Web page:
Fibromyalgia is a such a misunderstood disease that not only is there no cure, but doctors had thought psychological rather than physical problems were solely behind the condition in patients.
The disorder, which affects more women than men, is characterized by significant musculoskeletal pain accompanied by fatigue, sleep, memory and mood issues. Symptoms sometimes begin after a physical trauma, surgery, infection or significant psychological stress. In other cases, symptoms gradually accumulate over time with no single triggering event.
Many people who have fibromyalgia also have tension headaches, temporomandibular joint (TMJ) disorders, irritable bowel syndrome, anxiety and depression. Researchers believe that fibromyalgia amplifies painful sensations by affecting the way your brain processes pain signals.
The pain resulting from fibromyalgia is often described as a constant dull ache that has lasted for at least three months, occurs on both sides of the body and above and below the waist. Victims of the disease often wake up tired, even though they slept a normal number of hours, but some wake up from the pain and have other sleep disorders, such as restless legs syndrome and sleep apnea. Some patients complain of a “fibro fog” that impairs their ability to focus, pay attention and concentrate on mental tasks.
So far, drugs have shown only partial efficacy to relieve symptoms.
Among the suggested factors involved in fibromyalgia are genetics (it tends to run in families, and there may be certain genetic mutations that raise the risk); infections. Some illnesses appear to trigger or aggravate fibromyalgia; physical or emotional trauma. Fibromyalgia can sometimes be triggered by a physical trauma, such as a car accident or by psychological stress. The pain may come from repeated nerve stimulation that causes patients’ brains to change due to an excessive increase in the levels of neurotransmitters that signal pain.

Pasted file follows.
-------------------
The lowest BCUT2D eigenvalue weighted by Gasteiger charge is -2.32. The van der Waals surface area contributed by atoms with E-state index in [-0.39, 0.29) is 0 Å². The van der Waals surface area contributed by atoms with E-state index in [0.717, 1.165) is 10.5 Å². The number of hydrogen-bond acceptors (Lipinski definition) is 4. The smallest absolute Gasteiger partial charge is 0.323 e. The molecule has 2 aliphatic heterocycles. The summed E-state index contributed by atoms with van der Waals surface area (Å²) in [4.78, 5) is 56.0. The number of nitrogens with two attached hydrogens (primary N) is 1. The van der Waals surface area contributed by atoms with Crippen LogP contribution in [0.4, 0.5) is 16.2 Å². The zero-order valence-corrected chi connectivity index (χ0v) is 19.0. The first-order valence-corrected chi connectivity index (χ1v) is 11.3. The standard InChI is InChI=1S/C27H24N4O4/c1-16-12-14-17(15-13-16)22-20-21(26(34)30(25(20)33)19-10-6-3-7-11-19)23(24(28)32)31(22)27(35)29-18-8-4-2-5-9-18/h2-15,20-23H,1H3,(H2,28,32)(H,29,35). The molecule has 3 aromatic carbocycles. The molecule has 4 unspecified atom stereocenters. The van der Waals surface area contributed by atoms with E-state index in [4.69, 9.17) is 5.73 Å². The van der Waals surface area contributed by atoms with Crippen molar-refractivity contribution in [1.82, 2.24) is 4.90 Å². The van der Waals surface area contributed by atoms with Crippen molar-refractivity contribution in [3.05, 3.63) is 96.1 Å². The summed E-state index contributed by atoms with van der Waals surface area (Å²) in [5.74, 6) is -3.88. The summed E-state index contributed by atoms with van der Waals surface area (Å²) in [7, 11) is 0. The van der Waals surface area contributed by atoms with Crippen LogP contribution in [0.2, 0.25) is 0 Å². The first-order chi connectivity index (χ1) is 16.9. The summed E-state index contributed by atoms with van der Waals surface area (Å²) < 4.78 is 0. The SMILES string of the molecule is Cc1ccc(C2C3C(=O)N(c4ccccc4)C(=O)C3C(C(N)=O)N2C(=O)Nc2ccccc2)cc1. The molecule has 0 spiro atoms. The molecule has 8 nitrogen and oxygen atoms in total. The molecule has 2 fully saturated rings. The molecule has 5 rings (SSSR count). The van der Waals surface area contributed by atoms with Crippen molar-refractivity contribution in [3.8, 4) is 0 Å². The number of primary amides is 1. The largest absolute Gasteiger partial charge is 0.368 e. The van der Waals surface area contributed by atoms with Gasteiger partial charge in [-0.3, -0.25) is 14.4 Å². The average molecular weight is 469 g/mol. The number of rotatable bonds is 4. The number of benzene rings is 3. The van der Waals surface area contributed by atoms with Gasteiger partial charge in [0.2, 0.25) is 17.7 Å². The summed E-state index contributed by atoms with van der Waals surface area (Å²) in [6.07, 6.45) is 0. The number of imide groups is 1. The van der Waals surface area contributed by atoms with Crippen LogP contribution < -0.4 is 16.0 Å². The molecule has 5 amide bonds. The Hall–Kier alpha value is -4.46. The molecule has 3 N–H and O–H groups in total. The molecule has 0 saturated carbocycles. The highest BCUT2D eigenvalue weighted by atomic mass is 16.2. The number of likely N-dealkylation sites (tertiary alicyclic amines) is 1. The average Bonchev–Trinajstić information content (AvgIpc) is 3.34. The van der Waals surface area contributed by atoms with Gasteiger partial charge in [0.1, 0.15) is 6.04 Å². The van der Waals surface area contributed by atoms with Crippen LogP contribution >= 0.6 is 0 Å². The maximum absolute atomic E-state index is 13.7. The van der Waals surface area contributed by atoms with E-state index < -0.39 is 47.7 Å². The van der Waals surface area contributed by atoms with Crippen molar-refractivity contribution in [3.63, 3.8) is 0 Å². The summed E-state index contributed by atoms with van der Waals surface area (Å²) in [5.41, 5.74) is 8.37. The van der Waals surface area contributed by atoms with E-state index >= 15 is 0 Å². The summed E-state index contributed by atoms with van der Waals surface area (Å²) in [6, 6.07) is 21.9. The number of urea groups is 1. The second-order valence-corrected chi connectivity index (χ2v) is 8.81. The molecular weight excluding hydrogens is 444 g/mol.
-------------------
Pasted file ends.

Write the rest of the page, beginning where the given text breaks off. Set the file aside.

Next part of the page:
But, thanks to a new and significant Israeli study, relief may be on the way for fibromyalgia victims. They have found that medical cannabis – which is legal in Israel and is used by tens of thousands of patients of all ages who have cancer and other serious conditions – is an effective and safe treatment for it, said Prof. Victor Novack, head of clinical research at Soroka University Medical Center in Beersheba.
The study, which was recently published in the Journal of Clinical Medicine, was conducted by Novack in collaboration with Lihi Bar-Lev Schleider, a doctoral student at the Center for the Study of Cannabis and internal medicine specialist Dr. Yiftah Sagi and Prof. Mahmoud Abu Shakra, a rheumatology expert at the Faculty of Health Sciences at Ben-Gurion University.
Sagi, who also works at Soroka’s rheumatology unit, analyzed data on 367 fibromyalgia patients who were treated with medical cannabis between 2015 and 2017 throughout Israel and were followed up for six months. This is reportedly the largest group of fibromyalgia patients in the world to be treated with medical cannabis.
The study found that after six months of cannabis therapy, 81.8% reported a significant improvement in control of their symptoms, with mean pain decreasing from 9.0 to 5.0 pointgs. Symptoms Fibromyalgia characteristics such as sleep disturbances, depression and weakness showed significant improvement after half a year of treatment. In addition, an improvement was achieved in patients’ quality of life and daily functioning. Finally, the incidence of adverse events was relatively low: 7.9% reported dizziness, 6.7% suffered from dry mouth and 5.4% complained about nausea or vomiting.
“Fibromyalgia is a pain disorder with severe consequences for a large number of patients,” said Novack. “But patients have continued to suffer from chronic pain, depression and somatic. Now we believe medical cannabis is an additional treatment that may benefit these patients effectively and with a relatively few side effects in prolonged treatment. I hope that further studies will corroborate our findings in the future.”